Myla Goldberg is the author of The Bee Season, a book which many people loved, but which I did not enjoy (and did not finish). I did not realize this until I was part way into Wickett's Remedy, a book which I enjoyed VERY much. I might try The Bee Season again.
I started reading Wickett's Remedy because it said on the blurb that it is the story of Lydia, a young Irish woman in early twentieth century Boston, and her experiences marrying "above her station." I like historical fiction, immigrant stories, and stories about women and their experiences, so it appealed to me. However, I failed to read the entire blurb so I missed the part where it says it's also the story of how Lydia gets caught up in the Spanish Flu epidemic of 1918; this I discovered only after I was well entrenched in the story.
As my family can attest, I'm a little bit worried about avian flu; I spend maybe a little bit too much time reading about it, and trying to figure out how to prepare for it. Another thing I worry about is high-fructose corn syrup. I am forever trying to ban it from our house. Thus our family joke is that Mom thinks that maybe you can get avian flu from high-fructose corn syrup. These are just two items on the long list of "things Mom worries too much about." Therefore, it may be that the last thing I needed was a novel that describes in fairly graphic detail the way in which you die from influenza, the societal effects of epidemic, and the grief suffered by those left behind.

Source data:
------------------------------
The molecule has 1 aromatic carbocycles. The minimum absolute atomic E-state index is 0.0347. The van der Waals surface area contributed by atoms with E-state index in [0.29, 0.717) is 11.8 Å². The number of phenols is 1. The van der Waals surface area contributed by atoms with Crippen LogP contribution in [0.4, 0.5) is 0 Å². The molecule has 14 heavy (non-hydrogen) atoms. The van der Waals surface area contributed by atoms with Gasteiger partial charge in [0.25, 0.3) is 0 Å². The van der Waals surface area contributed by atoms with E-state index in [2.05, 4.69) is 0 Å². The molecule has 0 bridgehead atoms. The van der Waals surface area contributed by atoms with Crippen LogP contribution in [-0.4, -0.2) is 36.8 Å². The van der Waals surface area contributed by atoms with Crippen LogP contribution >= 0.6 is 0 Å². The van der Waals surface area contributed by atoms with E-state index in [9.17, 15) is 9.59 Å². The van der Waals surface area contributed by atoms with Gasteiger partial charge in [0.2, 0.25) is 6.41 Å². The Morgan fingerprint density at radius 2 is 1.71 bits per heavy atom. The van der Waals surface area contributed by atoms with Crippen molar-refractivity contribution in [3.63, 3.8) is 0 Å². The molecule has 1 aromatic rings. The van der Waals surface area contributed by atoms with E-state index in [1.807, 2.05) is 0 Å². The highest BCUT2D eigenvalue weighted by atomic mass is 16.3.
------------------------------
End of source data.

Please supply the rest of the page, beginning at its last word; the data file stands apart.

This did occur to me part way through the book, but for some reason it didn't bother me. I really really enjoyed this book, despite the morbid part of the plot (which is by no means the whole story). Lydia is smart and resourceful, and attempts to both follow her heart and do her duty. Goldberg is a good writer, and uses several unique literary devices that add to the story: marginalia consisting of retrospective comments by dead characters, chapter appendices of real newspaper articles of the time, and odd little snippets of dialog among minor characters, chronicling action that takes place off stage. Another subplot unfolds the history of QD Soda, which started out as Wickett's Remedy, a patent medicine created by Lydia's late husband and his thieving business partner, and which Lydia tries to regain her interest in throughout her life. It all sounds more complex than it is. This book is a fast and enjoyable read.
(Book 28, 2006)